The final thing I would add is how beneficial and inspiring it has been to see other photographers of colour grow and really thrive in the industry right now. I love the work of Campbell Addy, Tyler Mitchell, Nadine Ijewere, Mahaneela, Ruth Ossai and Adrienne Raquel and how they are changing the narratives told in fashion, both in front of and behind the camera.
What would you say has been your biggest challenge along the way?
Confidence and selling myself short. I really struggled to put myself out there initially, and it is something I am still working on. It sounds cheesy but you really have to believe in yourself and what you’re doing.
How important would you say social media and self-promotion are to your work?
Social media was a really great way for me to publicly share my portfolio, and it helped me find a community of friends and creatives to collaborate with. I try my best to find a balance now because it is easy to get completely consumed by it.
Over the last few years, I have been uploading less and only share work I am really proud of, so it doesn’t become too overwhelming. I like how accessible social media is, no matter where you are in the world – but there are also other ways of sharing your work more locally through independent magazines, exhibitions and competitions.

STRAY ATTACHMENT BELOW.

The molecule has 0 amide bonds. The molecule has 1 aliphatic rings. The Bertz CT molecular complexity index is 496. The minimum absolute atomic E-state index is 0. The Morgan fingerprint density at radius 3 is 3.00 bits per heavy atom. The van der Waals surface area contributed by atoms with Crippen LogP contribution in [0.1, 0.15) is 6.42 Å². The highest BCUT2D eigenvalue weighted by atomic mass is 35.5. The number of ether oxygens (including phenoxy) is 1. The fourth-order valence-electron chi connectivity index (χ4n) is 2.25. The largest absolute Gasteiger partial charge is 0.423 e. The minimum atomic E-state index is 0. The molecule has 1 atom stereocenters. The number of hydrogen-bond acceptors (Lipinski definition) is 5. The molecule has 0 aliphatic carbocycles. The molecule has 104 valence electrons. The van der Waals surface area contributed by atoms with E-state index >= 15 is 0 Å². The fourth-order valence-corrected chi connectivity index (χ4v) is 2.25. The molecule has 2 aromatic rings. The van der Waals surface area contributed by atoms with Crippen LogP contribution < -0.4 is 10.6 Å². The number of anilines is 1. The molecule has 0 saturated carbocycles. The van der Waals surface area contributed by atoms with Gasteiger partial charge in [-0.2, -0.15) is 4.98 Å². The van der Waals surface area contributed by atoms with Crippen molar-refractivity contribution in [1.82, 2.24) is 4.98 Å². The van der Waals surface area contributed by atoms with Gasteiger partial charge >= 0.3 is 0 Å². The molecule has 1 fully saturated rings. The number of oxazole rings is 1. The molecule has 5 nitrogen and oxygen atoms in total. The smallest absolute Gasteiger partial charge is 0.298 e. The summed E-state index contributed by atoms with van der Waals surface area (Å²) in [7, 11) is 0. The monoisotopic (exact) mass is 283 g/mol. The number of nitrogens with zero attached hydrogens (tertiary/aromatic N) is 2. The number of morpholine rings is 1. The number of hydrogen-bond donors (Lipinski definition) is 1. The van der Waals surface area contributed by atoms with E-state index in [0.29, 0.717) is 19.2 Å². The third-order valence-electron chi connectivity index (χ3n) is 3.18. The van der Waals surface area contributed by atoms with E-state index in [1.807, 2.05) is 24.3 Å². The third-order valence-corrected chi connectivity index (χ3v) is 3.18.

“It sounds cheesy but you really have to believe in yourself and what you’re doing.”
What have been your greatest learnings with making money and supporting yourself as a creative?
It is so common to undersell yourself. It’s something I am still trying to unlearn alongside understanding my worth and attaching value to my time, ideas and energy. It is important to protect yourself whether that be in the form of a written agreement or contract, as well as being diligent with release forms with any brand, magazine or individual you collaborate with. Your future self will thank you!
What’s the best career-related advice you’ve ever received?
That your path isn’t always linear. Sometimes you’ll be on a high and feel like you’re moving forward in your career, and other times it may not feel like your moment and that’s okay. Your worth isn’t measured by a series of accomplishments, but by the energy you hold within you. Also, if you really love what you do, you’ll be in it for the long run, so trust that things take time and are sometimes slow-moving. It’s okay to take breaks, find balance and not always know what you are doing all the time.
What advice would you give someone looking to get into a similar role?
Make work that excites you and feels authentic to who you are. You can always tell when there is honesty in someone’s work, and there is a lot of value in that. Allow yourself to experiment and learn! Our first try isn’t always great but learning from mistakes and not being too hard on yourself takes so much of the pressure off. Sometimes doing it on your own can be daunting, so surround yourself with people who want you to grow as an artists, and open yourself up to collaborations and community.
Mention Alia Romagnoli
Interview by Lyla Johnston